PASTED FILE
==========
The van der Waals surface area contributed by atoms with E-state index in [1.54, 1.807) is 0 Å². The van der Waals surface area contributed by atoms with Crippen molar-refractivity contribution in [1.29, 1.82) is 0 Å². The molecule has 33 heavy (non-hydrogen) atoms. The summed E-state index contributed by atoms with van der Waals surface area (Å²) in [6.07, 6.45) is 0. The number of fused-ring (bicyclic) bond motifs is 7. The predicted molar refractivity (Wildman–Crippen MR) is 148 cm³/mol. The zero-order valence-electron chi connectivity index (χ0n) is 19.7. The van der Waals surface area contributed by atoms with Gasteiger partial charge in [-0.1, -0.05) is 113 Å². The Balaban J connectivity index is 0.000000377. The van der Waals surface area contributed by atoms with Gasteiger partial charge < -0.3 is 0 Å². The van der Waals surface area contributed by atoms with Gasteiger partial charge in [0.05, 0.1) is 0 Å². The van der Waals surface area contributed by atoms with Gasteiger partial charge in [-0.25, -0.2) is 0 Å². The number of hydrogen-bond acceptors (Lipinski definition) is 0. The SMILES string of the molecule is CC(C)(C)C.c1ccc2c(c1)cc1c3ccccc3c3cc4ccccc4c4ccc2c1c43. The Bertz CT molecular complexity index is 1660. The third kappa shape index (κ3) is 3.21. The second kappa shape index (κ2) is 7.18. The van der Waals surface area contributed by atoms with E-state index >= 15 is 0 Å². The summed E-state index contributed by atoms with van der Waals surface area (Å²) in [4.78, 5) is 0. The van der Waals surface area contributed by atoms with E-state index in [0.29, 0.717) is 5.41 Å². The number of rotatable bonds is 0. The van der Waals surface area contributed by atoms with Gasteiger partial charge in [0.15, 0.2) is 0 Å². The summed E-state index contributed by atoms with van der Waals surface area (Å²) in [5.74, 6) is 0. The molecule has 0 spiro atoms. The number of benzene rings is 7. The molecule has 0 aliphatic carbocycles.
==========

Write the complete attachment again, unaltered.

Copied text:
The van der Waals surface area contributed by atoms with E-state index in [1.54, 1.807) is 0 Å². The van der Waals surface area contributed by atoms with Crippen molar-refractivity contribution in [1.29, 1.82) is 0 Å². The molecule has 33 heavy (non-hydrogen) atoms. The summed E-state index contributed by atoms with van der Waals surface area (Å²) in [6.07, 6.45) is 0. The number of fused-ring (bicyclic) bond motifs is 7. The predicted molar refractivity (Wildman–Crippen MR) is 148 cm³/mol. The zero-order valence-electron chi connectivity index (χ0n) is 19.7. The van der Waals surface area contributed by atoms with Gasteiger partial charge in [-0.1, -0.05) is 113 Å². The Balaban J connectivity index is 0.000000377. The van der Waals surface area contributed by atoms with Gasteiger partial charge < -0.3 is 0 Å². The van der Waals surface area contributed by atoms with Gasteiger partial charge in [0.05, 0.1) is 0 Å². The van der Waals surface area contributed by atoms with Gasteiger partial charge in [-0.25, -0.2) is 0 Å². The number of hydrogen-bond acceptors (Lipinski definition) is 0. The SMILES string of the molecule is CC(C)(C)C.c1ccc2c(c1)cc1c3ccccc3c3cc4ccccc4c4ccc2c1c43. The Bertz CT molecular complexity index is 1660. The third kappa shape index (κ3) is 3.21. The second kappa shape index (κ2) is 7.18. The van der Waals surface area contributed by atoms with E-state index >= 15 is 0 Å². The summed E-state index contributed by atoms with van der Waals surface area (Å²) in [4.78, 5) is 0. The van der Waals surface area contributed by atoms with E-state index in [0.29, 0.717) is 5.41 Å². The number of rotatable bonds is 0. The van der Waals surface area contributed by atoms with Gasteiger partial charge in [0.15, 0.2) is 0 Å². The summed E-state index contributed by atoms with van der Waals surface area (Å²) in [5.74, 6) is 0. The molecule has 0 spiro atoms. The number of benzene rings is 7. The molecule has 0 aliphatic carbocycles.